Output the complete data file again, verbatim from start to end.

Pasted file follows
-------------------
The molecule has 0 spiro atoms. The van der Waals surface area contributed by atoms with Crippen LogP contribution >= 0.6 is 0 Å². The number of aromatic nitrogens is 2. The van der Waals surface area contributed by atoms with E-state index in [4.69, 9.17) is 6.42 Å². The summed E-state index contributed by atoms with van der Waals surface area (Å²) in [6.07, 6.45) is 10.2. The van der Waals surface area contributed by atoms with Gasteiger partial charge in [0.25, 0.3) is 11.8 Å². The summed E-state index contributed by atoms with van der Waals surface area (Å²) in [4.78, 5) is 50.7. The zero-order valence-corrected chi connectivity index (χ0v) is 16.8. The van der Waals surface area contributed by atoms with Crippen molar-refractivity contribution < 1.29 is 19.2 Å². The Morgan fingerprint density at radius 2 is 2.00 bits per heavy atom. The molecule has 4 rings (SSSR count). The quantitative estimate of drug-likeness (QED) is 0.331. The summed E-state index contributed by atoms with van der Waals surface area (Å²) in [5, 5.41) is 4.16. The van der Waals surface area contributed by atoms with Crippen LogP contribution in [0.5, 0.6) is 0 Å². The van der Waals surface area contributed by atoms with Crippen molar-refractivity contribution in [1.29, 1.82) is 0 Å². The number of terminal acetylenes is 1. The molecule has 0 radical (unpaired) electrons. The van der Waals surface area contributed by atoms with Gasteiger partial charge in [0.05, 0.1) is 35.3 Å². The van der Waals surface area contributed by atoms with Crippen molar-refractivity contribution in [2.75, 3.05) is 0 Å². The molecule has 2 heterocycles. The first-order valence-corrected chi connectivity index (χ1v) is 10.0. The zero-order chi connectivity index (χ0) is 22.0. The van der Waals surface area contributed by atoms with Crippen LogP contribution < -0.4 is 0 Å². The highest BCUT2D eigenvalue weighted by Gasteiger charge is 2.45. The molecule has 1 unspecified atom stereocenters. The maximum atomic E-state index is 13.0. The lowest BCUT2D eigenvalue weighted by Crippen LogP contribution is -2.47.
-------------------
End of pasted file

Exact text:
The molecule has 0 spiro atoms. The van der Waals surface area contributed by atoms with Crippen LogP contribution >= 0.6 is 0 Å². The number of aromatic nitrogens is 2. The van der Waals surface area contributed by atoms with E-state index in [4.69, 9.17) is 6.42 Å². The summed E-state index contributed by atoms with van der Waals surface area (Å²) in [6.07, 6.45) is 10.2. The van der Waals surface area contributed by atoms with Gasteiger partial charge in [0.25, 0.3) is 11.8 Å². The summed E-state index contributed by atoms with van der Waals surface area (Å²) in [4.78, 5) is 50.7. The zero-order valence-corrected chi connectivity index (χ0v) is 16.8. The van der Waals surface area contributed by atoms with Crippen molar-refractivity contribution < 1.29 is 19.2 Å². The Morgan fingerprint density at radius 2 is 2.00 bits per heavy atom. The molecule has 4 rings (SSSR count). The quantitative estimate of drug-likeness (QED) is 0.331. The summed E-state index contributed by atoms with van der Waals surface area (Å²) in [5, 5.41) is 4.16. The van der Waals surface area contributed by atoms with Crippen LogP contribution in [0.5, 0.6) is 0 Å². The van der Waals surface area contributed by atoms with Crippen molar-refractivity contribution in [1.29, 1.82) is 0 Å². The number of terminal acetylenes is 1. The molecule has 0 radical (unpaired) electrons. The van der Waals surface area contributed by atoms with Gasteiger partial charge in [0.05, 0.1) is 35.3 Å². The van der Waals surface area contributed by atoms with Crippen molar-refractivity contribution in [2.75, 3.05) is 0 Å². The molecule has 2 heterocycles. The first-order valence-corrected chi connectivity index (χ1v) is 10.0. The zero-order chi connectivity index (χ0) is 22.0. The van der Waals surface area contributed by atoms with Crippen LogP contribution < -0.4 is 0 Å². The highest BCUT2D eigenvalue weighted by Gasteiger charge is 2.45. The molecule has 1 unspecified atom stereocenters. The maximum atomic E-state index is 13.0. The lowest BCUT2D eigenvalue weighted by Crippen LogP contribution is -2.47.